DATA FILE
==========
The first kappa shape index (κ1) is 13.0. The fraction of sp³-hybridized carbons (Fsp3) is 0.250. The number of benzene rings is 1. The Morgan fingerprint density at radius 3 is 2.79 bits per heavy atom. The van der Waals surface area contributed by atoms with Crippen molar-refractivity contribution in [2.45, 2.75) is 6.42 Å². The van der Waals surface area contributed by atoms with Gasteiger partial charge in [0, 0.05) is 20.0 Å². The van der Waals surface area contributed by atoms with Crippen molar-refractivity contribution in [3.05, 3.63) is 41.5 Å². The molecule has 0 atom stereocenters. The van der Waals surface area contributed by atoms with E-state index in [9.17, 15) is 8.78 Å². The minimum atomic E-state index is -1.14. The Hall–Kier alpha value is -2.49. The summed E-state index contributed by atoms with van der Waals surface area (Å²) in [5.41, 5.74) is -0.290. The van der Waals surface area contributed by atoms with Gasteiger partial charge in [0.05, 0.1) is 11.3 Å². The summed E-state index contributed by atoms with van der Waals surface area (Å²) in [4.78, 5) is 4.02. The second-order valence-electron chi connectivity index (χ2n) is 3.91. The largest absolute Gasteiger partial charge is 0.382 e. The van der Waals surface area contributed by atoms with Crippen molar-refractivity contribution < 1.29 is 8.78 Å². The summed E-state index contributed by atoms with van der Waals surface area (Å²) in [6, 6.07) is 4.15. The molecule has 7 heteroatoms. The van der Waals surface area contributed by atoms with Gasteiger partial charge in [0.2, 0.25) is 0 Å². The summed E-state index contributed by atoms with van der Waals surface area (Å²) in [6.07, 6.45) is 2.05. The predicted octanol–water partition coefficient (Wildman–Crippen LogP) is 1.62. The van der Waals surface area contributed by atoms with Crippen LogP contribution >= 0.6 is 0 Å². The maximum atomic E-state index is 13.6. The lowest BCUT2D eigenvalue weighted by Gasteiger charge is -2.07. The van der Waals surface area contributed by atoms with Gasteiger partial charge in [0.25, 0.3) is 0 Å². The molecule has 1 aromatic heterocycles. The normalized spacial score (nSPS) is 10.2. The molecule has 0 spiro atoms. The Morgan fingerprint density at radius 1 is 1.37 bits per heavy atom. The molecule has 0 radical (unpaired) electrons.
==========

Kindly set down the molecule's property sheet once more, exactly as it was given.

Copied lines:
The first kappa shape index (κ1) is 13.0. The fraction of sp³-hybridized carbons (Fsp3) is 0.250. The number of benzene rings is 1. The Morgan fingerprint density at radius 3 is 2.79 bits per heavy atom. The van der Waals surface area contributed by atoms with Crippen molar-refractivity contribution in [2.45, 2.75) is 6.42 Å². The van der Waals surface area contributed by atoms with Gasteiger partial charge in [0, 0.05) is 20.0 Å². The van der Waals surface area contributed by atoms with Crippen molar-refractivity contribution in [3.05, 3.63) is 41.5 Å². The molecule has 0 atom stereocenters. The van der Waals surface area contributed by atoms with E-state index in [9.17, 15) is 8.78 Å². The minimum atomic E-state index is -1.14. The Hall–Kier alpha value is -2.49. The summed E-state index contributed by atoms with van der Waals surface area (Å²) in [5.41, 5.74) is -0.290. The van der Waals surface area contributed by atoms with Gasteiger partial charge in [0.05, 0.1) is 11.3 Å². The summed E-state index contributed by atoms with van der Waals surface area (Å²) in [4.78, 5) is 4.02. The second-order valence-electron chi connectivity index (χ2n) is 3.91. The largest absolute Gasteiger partial charge is 0.382 e. The van der Waals surface area contributed by atoms with Crippen molar-refractivity contribution < 1.29 is 8.78 Å². The summed E-state index contributed by atoms with van der Waals surface area (Å²) in [6, 6.07) is 4.15. The molecule has 7 heteroatoms. The van der Waals surface area contributed by atoms with Gasteiger partial charge in [0.2, 0.25) is 0 Å². The summed E-state index contributed by atoms with van der Waals surface area (Å²) in [6.07, 6.45) is 2.05. The predicted octanol–water partition coefficient (Wildman–Crippen LogP) is 1.62. The van der Waals surface area contributed by atoms with Crippen LogP contribution >= 0.6 is 0 Å². The maximum atomic E-state index is 13.6. The lowest BCUT2D eigenvalue weighted by Gasteiger charge is -2.07. The van der Waals surface area contributed by atoms with Gasteiger partial charge in [0.25, 0.3) is 0 Å². The molecule has 1 aromatic heterocycles. The normalized spacial score (nSPS) is 10.2. The molecule has 0 spiro atoms. The Morgan fingerprint density at radius 1 is 1.37 bits per heavy atom. The molecule has 0 radical (unpaired) electrons.